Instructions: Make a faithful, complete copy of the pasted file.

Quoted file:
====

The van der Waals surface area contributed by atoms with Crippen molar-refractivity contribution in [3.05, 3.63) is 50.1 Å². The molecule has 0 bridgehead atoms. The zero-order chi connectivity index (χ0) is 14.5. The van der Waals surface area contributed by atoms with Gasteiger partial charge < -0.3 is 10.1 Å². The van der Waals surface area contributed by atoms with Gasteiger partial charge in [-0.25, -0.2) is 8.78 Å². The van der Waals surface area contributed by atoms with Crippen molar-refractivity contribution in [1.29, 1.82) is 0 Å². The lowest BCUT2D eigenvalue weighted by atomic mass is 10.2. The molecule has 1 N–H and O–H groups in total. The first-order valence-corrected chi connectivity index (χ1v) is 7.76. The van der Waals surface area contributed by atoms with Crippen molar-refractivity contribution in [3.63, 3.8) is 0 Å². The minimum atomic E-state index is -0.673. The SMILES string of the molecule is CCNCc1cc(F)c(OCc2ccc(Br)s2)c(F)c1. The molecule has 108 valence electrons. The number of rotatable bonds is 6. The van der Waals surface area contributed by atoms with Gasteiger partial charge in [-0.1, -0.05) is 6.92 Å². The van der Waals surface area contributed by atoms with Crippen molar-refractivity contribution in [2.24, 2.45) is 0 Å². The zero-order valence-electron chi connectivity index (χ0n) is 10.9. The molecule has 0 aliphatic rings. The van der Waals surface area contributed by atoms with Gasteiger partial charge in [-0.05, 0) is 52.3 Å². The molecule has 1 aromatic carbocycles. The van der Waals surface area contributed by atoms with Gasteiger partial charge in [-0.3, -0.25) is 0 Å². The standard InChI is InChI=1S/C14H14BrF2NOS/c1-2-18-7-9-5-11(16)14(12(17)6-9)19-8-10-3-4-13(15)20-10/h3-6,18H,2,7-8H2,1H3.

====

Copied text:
The van der Waals surface area contributed by atoms with Crippen molar-refractivity contribution in [3.05, 3.63) is 50.1 Å². The molecule has 0 bridgehead atoms. The zero-order chi connectivity index (χ0) is 14.5. The van der Waals surface area contributed by atoms with Gasteiger partial charge < -0.3 is 10.1 Å². The van der Waals surface area contributed by atoms with Gasteiger partial charge in [-0.25, -0.2) is 8.78 Å². The van der Waals surface area contributed by atoms with Crippen molar-refractivity contribution in [1.29, 1.82) is 0 Å². The lowest BCUT2D eigenvalue weighted by atomic mass is 10.2. The molecule has 1 N–H and O–H groups in total. The first-order valence-corrected chi connectivity index (χ1v) is 7.76. The van der Waals surface area contributed by atoms with Crippen molar-refractivity contribution in [3.63, 3.8) is 0 Å². The minimum atomic E-state index is -0.673. The SMILES string of the molecule is CCNCc1cc(F)c(OCc2ccc(Br)s2)c(F)c1. The molecule has 108 valence electrons. The number of rotatable bonds is 6. The van der Waals surface area contributed by atoms with Gasteiger partial charge in [-0.1, -0.05) is 6.92 Å². The van der Waals surface area contributed by atoms with Crippen molar-refractivity contribution in [2.24, 2.45) is 0 Å². The zero-order valence-electron chi connectivity index (χ0n) is 10.9. The molecule has 0 aliphatic rings. The van der Waals surface area contributed by atoms with Gasteiger partial charge in [-0.05, 0) is 52.3 Å². The molecule has 1 aromatic carbocycles. The van der Waals surface area contributed by atoms with Gasteiger partial charge in [-0.3, -0.25) is 0 Å². The standard InChI is InChI=1S/C14H14BrF2NOS/c1-2-18-7-9-5-11(16)14(12(17)6-9)19-8-10-3-4-13(15)20-10/h3-6,18H,2,7-8H2,1H3.